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The Mason Jar Scientist: 30 Jarring STEAM-Based Projects

The Mason Jar Scientist: 30 Jarring STEAM-Based Projects

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The Mason Jar Scientist: 30 Jarring STEAM-Based Projects

5/5 (1 évaluation)
215 pages
52 minutes
Nov 6, 2018


Fun, STEAM-based experiments and activities to do at home—all within a mason jar!

Scientific learning doesn't have to stop when kids hop off the school bus. With The Mason Jar Scientist, you and your kids can have a blast together while learning about fascinating scientific topics! This book provides dozens of practical, hands-on experiments illustrating scientific principles—that can all be done within a mason jar. Each experiment also includes discussion questions and great ideas for STEAM-based extension activities.

You and your child will learn about:
  • Clouds
  • Why the sky is blue
  • Tornadoes
  • The greenhouse effect
  • Light refraction
  • Sound vibrations
  • The solar system
  • Biomes
  • And much more!
All you need for each activity is a mason jar, some household ingredients, and a desire to learn! Packed with colorful photos, clear, information, and easy-to-follow instructions, The Mason Jar Scientist is the perfect book to get kids excited about science and to spend some quality time together.
Nov 6, 2018

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The Mason Jar Scientist - Brenda Priddy


What is weather?

Where does wind come from?

What are clouds?

Why does it rain?

You probably have a lot of questions about how weather works. Adults who study the weather are called meteorologists. Meteorologists track weather patterns and study the atmosphere. This helps us learn about weather that is coming, and what causes it. And it helps us figure out what to wear each day.

You can become a meteorologist in your own backyard with these weather science experiments.

How Do Clouds Form?

Do you know what a cloud is?

A cloud is a group of ice and water particles suspended together in the atmosphere.

Gravity brings these water and ice particles together. Scientists call this water vapor. The weight of the cloud of water vapor brings it closer to the ground where it is warmer. When a lot of the cloud melts, it falls to the ground as rain.

You don’t have to travel to space to experience a cloud first-hand. Follow the directions below and you’ll soon have your very own cloud in a jar!

Gather your supplies:

Black or blue paper

Mason jar


Blue food coloring



Small bowl

Tape your paper behind your jar. You don’t have to use an extra piece of paper, but the cloud is easier to see if you tape a piece of dark paper behind it.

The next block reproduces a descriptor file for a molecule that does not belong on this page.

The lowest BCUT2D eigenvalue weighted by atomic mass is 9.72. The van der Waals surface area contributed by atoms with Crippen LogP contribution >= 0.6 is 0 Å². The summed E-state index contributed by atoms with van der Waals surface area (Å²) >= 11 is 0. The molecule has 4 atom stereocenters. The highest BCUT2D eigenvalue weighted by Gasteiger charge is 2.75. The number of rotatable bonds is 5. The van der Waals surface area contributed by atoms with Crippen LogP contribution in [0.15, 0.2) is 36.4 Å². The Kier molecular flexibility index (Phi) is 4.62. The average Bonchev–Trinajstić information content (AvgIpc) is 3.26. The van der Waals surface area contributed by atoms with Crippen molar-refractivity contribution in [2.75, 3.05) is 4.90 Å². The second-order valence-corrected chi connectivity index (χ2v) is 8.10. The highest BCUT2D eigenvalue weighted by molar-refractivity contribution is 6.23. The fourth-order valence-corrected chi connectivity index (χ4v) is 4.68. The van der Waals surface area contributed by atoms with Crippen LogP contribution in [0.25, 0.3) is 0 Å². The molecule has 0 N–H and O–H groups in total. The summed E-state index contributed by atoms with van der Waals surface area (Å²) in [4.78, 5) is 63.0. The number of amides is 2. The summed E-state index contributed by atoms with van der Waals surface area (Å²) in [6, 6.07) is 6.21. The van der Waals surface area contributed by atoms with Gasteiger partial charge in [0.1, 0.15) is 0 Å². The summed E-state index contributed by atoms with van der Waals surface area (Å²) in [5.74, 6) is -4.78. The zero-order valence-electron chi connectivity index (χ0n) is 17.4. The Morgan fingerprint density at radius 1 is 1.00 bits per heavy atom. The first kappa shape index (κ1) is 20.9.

Fill your bowl with ice.

Fill your jar 1/3 of the way full with water. Add a drop of blue food coloring and stir.

Heat your water in the microwave for about 20 seconds. You want the water to be about 120 degrees for the best cloud.

Spray the surface of the water with hairspray, then quickly place the bowl of ice on top of the jar.

Wait a few seconds, and you’ll see the cloud start to form.

Pro tip: Spray the hairspray directly into the center of the water and not the sides of the jar. If you spray the jar, you won’t be able to see the cloud.

The Science

The air contains a lot of moisture.

When water evaporates, it turns into water vapor and is carried into the atmosphere. As the water vapor climbs higher, it starts to freeze.

The cooler air causes the water droplets to stick to ice, sea salt, and dust, creating a visible cloud.

In this experiment, the hairspray acts like the dust that clouds cling to in nature. The hairspray helps the vapor particles stick together just like a real cloud.

Questions to Ask

What happens to the cloud if you don’t use hairspray?

Will other aerosol sprays make better clouds?

If you use a bigger container, will the cloud be bigger?

Does the amount of ice in the bowl affect the cloud’s visibility?

STEAM Extensions

Science: Add other cold things to the bowl, like cold water, ice cream, or frozen peas. What makes the best cloud?

Technology: Film the cloud as you remove the bowl from the top of the jar. Play back the video in slow motion. Where does the cloud go?

Engineering: How are the other cloud types formed? Can you make them in your jar?

Art: Draw a picture of the most common cloud shapes. What kind did you make in the jar?

Math: How long does it take for the cloud to form? How long does it take to dissipate? How cold does the water have to be to make a cloud?


Have you ever scratched the frost off a cold window? Maybe you’ve touched the frost that forms on freezers in the grocery store.

We see frost almost every day during the winter, but have you ever thought about how frost is made?

Frost is like snow, but thanks to condensation, frost appears even when it’s not snowing. Follow along with these steps to make your own frost in a jar. You’ll learn what frost is and why it appears.

Gather your supplies:

Mason jar

Mason jar lid



Blue food coloring


Fill your jar with ice. Pour a tablespoon of water over your ice. Add a drop of blue food coloring to make your frost stand out.

Sprinkle salt over the ice and close the jar.

Shake the jar vigorously for about 60 seconds.

Set the jar on the counter and watch what happens. Frost will already cling to the sides of the

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